It's nice to see that we are starting to question the way we do things.

  • ScottMP
    ScottMP Member Posts: 5,884
    Hey Alan

    How are things ? Hav'nt seen you postf or awhile, its good to know your still around.

    Lobsters still taste great out here :)

    There has been a slight shift in the wall towards getting green and doing something about how we use fuel. Its in all of our best interest.

    Thats how it should be for the best and brightest!!


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  • laurence salvatore_2
    laurence salvatore_2 Member Posts: 86
    carbon signature

    I don't think these guys fully grasp what its like clearing an urban driveway that is really a trench bounded by your house on one side; your neighbor's wall ,cars bushes ect. on the other; a garage plugging the back, and the only place to put the snow is all the way out by the street while you squeeze down the edge shovel by shovel being careful not to marr the cars. As far as energy use, I justifiied mine by doing the following: A)You will need a dedicated boiler as I did. It is on a switch. When it looks like its going to snow I turn it on, no robots guessing. When the snow is melted or the storm doesn't spool up I turn it off. B) If your drive way is in the sun for some part of the day like mine,you can use it to tempre or heat domestic hot water by adding a couple of valves and controls. On sunny days in the the sun makes more domestic hot water than my three teens can use. My neighbor Sam uses his driveway to heat his pool. E mail me if you want to go over the domestic hot water option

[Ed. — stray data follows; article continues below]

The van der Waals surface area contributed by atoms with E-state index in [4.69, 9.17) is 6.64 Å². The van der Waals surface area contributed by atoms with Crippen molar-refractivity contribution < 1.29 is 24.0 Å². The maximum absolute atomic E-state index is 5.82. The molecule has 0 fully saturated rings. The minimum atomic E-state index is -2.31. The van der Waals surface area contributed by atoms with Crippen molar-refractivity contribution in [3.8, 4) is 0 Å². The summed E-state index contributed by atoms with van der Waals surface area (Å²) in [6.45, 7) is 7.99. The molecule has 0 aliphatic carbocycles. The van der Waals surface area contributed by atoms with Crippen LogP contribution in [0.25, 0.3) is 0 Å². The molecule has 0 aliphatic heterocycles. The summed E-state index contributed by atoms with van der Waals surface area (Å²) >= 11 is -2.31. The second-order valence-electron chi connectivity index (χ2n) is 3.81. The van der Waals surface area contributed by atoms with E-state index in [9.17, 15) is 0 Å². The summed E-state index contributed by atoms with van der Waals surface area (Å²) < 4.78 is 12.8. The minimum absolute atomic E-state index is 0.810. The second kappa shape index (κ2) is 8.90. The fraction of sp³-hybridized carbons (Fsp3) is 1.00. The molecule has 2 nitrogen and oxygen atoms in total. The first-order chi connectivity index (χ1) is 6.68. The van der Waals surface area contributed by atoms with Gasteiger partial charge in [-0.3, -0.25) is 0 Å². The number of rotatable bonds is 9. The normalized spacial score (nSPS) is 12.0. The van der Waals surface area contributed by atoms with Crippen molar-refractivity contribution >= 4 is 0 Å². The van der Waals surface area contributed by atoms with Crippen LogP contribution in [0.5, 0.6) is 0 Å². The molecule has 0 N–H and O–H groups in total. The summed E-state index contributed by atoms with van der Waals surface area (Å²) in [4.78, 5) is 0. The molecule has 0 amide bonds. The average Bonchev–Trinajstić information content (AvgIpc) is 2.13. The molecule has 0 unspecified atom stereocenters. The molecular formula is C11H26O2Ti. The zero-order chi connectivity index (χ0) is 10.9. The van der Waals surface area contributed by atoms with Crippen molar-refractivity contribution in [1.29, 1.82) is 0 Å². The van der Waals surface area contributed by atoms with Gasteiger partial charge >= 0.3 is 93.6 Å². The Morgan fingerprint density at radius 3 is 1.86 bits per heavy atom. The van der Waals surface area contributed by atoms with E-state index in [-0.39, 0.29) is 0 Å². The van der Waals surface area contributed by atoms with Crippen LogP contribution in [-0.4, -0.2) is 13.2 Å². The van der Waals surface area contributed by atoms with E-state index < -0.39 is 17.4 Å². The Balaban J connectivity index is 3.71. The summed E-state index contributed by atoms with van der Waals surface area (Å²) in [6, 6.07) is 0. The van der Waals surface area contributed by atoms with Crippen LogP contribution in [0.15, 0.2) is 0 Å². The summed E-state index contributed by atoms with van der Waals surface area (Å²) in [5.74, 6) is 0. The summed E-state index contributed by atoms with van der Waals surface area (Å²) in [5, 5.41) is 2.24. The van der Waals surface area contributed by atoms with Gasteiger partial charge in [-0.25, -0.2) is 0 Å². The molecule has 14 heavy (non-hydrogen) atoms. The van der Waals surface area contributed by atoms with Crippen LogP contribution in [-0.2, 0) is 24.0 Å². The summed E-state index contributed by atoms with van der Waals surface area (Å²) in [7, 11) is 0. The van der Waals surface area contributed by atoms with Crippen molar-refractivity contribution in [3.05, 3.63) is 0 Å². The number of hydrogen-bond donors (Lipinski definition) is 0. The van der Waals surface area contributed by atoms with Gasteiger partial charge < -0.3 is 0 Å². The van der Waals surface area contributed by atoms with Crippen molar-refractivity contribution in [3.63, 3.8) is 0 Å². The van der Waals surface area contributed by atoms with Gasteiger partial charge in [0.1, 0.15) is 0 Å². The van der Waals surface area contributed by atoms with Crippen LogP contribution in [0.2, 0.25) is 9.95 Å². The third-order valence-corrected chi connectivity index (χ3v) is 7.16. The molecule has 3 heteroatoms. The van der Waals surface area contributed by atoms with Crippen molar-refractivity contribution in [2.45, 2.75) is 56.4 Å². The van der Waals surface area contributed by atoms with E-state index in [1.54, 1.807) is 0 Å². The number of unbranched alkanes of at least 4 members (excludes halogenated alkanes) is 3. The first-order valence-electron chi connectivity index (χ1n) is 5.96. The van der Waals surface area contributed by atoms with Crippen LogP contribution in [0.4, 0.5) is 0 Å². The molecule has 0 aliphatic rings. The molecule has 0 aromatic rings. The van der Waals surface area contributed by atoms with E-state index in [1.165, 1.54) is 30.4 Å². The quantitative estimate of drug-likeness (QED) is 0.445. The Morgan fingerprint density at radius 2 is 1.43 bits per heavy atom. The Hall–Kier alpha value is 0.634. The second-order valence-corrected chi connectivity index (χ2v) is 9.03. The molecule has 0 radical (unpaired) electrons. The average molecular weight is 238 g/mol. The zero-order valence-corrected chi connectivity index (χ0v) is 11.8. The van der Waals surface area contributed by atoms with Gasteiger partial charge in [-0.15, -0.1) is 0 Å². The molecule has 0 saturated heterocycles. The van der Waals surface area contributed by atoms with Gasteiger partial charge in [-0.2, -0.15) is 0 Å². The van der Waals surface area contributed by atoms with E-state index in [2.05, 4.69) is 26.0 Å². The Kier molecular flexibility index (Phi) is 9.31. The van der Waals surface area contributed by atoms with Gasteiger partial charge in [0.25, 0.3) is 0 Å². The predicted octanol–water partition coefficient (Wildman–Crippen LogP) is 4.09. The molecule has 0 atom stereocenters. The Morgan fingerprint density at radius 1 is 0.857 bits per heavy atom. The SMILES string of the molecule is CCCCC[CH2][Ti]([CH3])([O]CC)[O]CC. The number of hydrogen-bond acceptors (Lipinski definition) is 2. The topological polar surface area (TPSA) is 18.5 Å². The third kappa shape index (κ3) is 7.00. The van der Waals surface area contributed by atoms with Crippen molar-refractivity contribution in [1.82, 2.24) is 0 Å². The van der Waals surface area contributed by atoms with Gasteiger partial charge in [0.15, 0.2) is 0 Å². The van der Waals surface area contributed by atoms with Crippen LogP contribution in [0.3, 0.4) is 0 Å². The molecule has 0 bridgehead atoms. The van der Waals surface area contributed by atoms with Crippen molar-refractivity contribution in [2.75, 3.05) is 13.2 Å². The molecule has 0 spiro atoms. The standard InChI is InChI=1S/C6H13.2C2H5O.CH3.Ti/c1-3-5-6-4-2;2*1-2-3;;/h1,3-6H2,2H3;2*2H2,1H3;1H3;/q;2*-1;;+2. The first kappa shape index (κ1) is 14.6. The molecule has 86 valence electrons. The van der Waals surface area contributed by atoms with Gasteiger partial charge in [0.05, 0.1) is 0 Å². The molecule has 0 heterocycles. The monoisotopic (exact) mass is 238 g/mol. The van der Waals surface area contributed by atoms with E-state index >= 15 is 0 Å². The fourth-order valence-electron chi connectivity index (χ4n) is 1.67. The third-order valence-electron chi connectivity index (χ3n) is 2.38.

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  • we have a system going that does the pool heating thing too. Driveways can make decent solar collectors it seems. The DHW idea is a good one, since if you have a big boy boiler there for snowmelt, might as well use it for DHW too and *really* right size your heating appliance for the house.

    But it does seem a bit disingenuous to sell it on energy efficiency, then use it to melt snow. I could see the arguement though.. it wouldn't really be cost effective to pipe a driveway as a solar collector in most cases, but if you do it for snowmelt you could offset some of the energy usage by heating your DHW during the summer.

    Be far better to put up solar panels for a DHW system year round though, and skip the snowmelt.
  • Susan_13
    Susan_13 Member Posts: 7

    How about both? Garage at back of drive has southern exposure roof. This is a small driveway but a big pain to clear as Larry so well describes. Maybe we could even warm up the garage a bit for the "car guy" in the family. . .
  • Nron_13
    Nron_13 Member Posts: 164
    Hi Susan

    > How about both? Garage at back of drive has

    > southern exposure roof. This is a small driveway

    > but a big pain to clear as Larry so well

    > describes. Maybe we could even warm up the

    > garage a bit for the "car guy" in the family. . .

  • Nron_13
    Nron_13 Member Posts: 164
    Hi Susan

    Ice melt does require some design and prep make sure you allow for the run off as well. I would recomend that you prep the slab for an ice melt system that way if you decide you want it that part is done , also for future when your older it can add to the safty of your home and is a good selling feature for upgrades possible to your home if you decide to sell , never let the ice melt system idle in winter , have it set up as a demand base sytem only and I can be designed around 100-200 btus per/sqft thats 50.000 to 100,000 btus for 500 sq/ft
This discussion has been closed.